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N.J. wants to reform how it handles sex assault claims

Samantha Marcus | November 18, 2019 | NJ Advance Media |


Thirteen months after Katie Brennan’s allegation of rape against another top Murphy administration staffer went public, the state Legislature has turned its attention again to legislation reforming how state government handles sex assault claims.

The nine bills were approved Monday by the Senate State Government, Wagering, Tourism and Historic Preservation Committee without any discussion. The same bills cleared an Assembly committee this summer. All would have to be passed by the full Senate and Assembly and signed by the governor to become law.

The legislation came out of the Legislature’s months-long investigation into how the Gov. Phil Murphy’s administration responded to Brennan’s allegation that she was raped by another top aide during Murphy’s 2017 run for governor after a campaign gathering.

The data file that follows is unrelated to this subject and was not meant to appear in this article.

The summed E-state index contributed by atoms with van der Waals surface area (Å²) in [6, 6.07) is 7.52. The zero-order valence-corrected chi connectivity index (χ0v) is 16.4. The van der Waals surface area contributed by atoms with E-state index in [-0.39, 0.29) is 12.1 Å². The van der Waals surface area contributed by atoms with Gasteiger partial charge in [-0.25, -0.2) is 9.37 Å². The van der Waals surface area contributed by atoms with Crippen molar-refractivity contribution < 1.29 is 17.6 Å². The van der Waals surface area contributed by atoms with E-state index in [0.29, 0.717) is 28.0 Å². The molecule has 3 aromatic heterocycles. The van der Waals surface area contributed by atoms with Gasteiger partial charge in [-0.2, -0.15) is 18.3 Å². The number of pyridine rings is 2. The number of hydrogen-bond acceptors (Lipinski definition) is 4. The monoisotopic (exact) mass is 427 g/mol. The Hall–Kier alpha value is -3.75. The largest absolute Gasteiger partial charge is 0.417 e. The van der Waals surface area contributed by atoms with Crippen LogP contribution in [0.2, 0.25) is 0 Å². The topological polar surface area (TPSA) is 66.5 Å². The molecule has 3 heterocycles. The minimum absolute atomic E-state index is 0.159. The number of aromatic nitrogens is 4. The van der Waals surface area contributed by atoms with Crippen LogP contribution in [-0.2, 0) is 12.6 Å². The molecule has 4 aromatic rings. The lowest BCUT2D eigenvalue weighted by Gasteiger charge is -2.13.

Brennan did not work for the campaign at the time. But the man she has accused, Albert J. Alvarez, was director of Latino and Muslim outreach for the campaign. Brennan would go on to become chief of staff for the New Jersey Housing and Mortgage Finance Agency, while Alvarez became deputy director of personnel for the transition after Murphy won the election and then chief of staff to the New Jersey Schools Development Authority. He left that job in October of last year.


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